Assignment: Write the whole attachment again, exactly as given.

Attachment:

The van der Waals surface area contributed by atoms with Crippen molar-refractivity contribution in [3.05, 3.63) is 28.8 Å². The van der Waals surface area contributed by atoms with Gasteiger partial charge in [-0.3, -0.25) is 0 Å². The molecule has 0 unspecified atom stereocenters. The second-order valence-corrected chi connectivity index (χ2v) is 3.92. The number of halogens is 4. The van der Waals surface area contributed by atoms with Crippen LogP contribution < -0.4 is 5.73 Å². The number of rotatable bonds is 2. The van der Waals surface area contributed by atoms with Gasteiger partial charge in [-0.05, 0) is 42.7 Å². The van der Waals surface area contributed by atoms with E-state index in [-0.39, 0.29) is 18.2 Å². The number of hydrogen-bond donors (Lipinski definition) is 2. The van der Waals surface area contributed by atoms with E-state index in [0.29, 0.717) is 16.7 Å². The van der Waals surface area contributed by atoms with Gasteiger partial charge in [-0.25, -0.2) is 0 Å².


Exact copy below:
The van der Waals surface area contributed by atoms with Crippen molar-refractivity contribution in [3.05, 3.63) is 28.8 Å². The van der Waals surface area contributed by atoms with Gasteiger partial charge in [-0.3, -0.25) is 0 Å². The molecule has 0 unspecified atom stereocenters. The second-order valence-corrected chi connectivity index (χ2v) is 3.92. The number of halogens is 4. The van der Waals surface area contributed by atoms with Crippen LogP contribution < -0.4 is 5.73 Å². The number of rotatable bonds is 2. The van der Waals surface area contributed by atoms with Gasteiger partial charge in [-0.05, 0) is 42.7 Å². The van der Waals surface area contributed by atoms with E-state index in [-0.39, 0.29) is 18.2 Å². The number of hydrogen-bond donors (Lipinski definition) is 2. The van der Waals surface area contributed by atoms with E-state index in [0.29, 0.717) is 16.7 Å². The van der Waals surface area contributed by atoms with Gasteiger partial charge in [-0.25, -0.2) is 0 Å².